crandas.unsafe¶
Usage of the operations in this package are considered unsafe because they step around the security model of Crandas in terms of information leakage. Usage of these operations can lead to performance improvements if usage is deemed appropriate in the given context.
- crandas.unsafe.merge_m2m(left, right, how='inner', on=None, left_on=None, right_on=None, validate='m:m-unsafe', suffixes=('_x', '_y'), session=None, **query_args)¶
Unsafe many-to-many merge.
For meaning of arguments, see
crandas.crandas.merge()
.This function implements a many-to-many merge that leaks some information about the underlying data to the servers that perform the merge. This function should only be used if this leakage is acceptable. This needs to be carefully analysed on a case-by-case basis.
Leakage¶
This merge works by mapping the join columns of the left and right tables to hash values that are computed randomly but deterministically from the combination of values from the join columns. The servers learn these hash values (in a permuted order) and use these to determine which columns from the left and right table (in the permuted order) match.
As a consequence of this, the servers learn the number of different combinations of key values of the left and right tables; how often each combination occurs; and which of these combinations match between the left and right tables.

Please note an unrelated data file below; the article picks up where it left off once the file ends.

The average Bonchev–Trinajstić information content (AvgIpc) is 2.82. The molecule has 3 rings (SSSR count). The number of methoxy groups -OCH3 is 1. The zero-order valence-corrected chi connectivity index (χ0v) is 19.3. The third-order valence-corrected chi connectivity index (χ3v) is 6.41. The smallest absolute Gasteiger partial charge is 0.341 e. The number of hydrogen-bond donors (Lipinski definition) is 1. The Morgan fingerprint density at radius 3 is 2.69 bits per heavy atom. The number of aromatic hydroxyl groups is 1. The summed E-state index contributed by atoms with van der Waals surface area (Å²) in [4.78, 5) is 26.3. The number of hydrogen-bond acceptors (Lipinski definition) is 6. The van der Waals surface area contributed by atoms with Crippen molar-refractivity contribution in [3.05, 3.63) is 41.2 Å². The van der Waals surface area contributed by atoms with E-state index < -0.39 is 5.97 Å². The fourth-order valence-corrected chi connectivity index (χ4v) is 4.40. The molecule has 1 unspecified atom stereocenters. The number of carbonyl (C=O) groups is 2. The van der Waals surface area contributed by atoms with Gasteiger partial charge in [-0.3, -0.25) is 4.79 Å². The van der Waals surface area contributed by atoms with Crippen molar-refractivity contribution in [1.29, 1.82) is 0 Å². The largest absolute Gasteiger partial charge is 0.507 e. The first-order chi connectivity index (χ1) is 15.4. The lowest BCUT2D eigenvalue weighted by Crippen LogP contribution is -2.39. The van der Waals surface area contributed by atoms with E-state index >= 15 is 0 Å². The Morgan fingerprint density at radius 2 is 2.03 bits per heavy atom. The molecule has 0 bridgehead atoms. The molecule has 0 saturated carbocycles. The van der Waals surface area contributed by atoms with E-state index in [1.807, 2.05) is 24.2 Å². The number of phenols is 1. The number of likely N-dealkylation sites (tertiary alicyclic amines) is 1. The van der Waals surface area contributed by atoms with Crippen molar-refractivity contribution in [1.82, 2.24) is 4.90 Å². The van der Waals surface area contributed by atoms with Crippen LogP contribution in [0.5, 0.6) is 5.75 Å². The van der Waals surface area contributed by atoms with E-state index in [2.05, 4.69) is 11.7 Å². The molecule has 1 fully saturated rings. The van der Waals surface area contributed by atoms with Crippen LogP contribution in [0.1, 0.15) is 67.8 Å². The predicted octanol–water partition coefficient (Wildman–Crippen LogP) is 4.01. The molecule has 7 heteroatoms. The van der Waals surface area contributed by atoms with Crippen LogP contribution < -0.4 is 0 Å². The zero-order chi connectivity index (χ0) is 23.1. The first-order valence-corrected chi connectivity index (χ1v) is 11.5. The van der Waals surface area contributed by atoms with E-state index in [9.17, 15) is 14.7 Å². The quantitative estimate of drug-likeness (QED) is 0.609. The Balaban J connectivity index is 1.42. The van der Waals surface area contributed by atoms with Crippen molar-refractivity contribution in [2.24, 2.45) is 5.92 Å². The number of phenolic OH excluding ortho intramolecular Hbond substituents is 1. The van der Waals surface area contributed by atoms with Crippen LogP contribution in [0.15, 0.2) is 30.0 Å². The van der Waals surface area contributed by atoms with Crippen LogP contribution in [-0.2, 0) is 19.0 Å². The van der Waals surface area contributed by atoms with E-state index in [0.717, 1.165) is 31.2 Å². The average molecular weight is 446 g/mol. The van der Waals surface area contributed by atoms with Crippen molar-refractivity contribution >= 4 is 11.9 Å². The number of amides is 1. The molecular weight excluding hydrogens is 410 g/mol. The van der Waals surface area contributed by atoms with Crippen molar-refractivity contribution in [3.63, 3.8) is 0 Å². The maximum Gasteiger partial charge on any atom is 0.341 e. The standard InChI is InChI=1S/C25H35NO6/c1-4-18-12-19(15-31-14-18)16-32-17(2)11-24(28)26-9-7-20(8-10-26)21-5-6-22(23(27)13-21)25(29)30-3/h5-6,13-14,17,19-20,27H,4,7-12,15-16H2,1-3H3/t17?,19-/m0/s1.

For example, consider the two following tables:
Column A
Column B
Column C
1
a
x
2
b
y
2
b
z
3
b
z
Column A
Column B
Column D
1
a
u
2
b
v
2
a
w
In the case of a join of these two tables on the columns A and B, conceptually, the servers might for example learn the following two tables of permuted hash values:
Hashes for left table
590890364
490892411
239890890
590890364
(Where the first row corresponds to the second record, the second row to the first record, the third row to the fourth record, and the fourth row to the third record.)
Hashes for right table
908902902
590890364
239890890
(Where the first row corresponds to the third record, the second row to the second record, and the third row to the third record.)
Accordingly, the servers can deduce that, in the left table, there are two rows that have the same combination of values for rows A and B. In the right table, there is one row that also has that same combination of values. Moreover, the right table has one row where the values for rows A and B are the same as for another row that occurs only once in the left table.
Whether or not the leakage of this information to the servers is acceptable needs to be analysed carefully on a case-to-case basis and will depend on the extent to which such statistical information is considered sensitive.
Note: when the merge is performed multiple times, the values and their order are each time different. The examples shown abore are purely illustrative.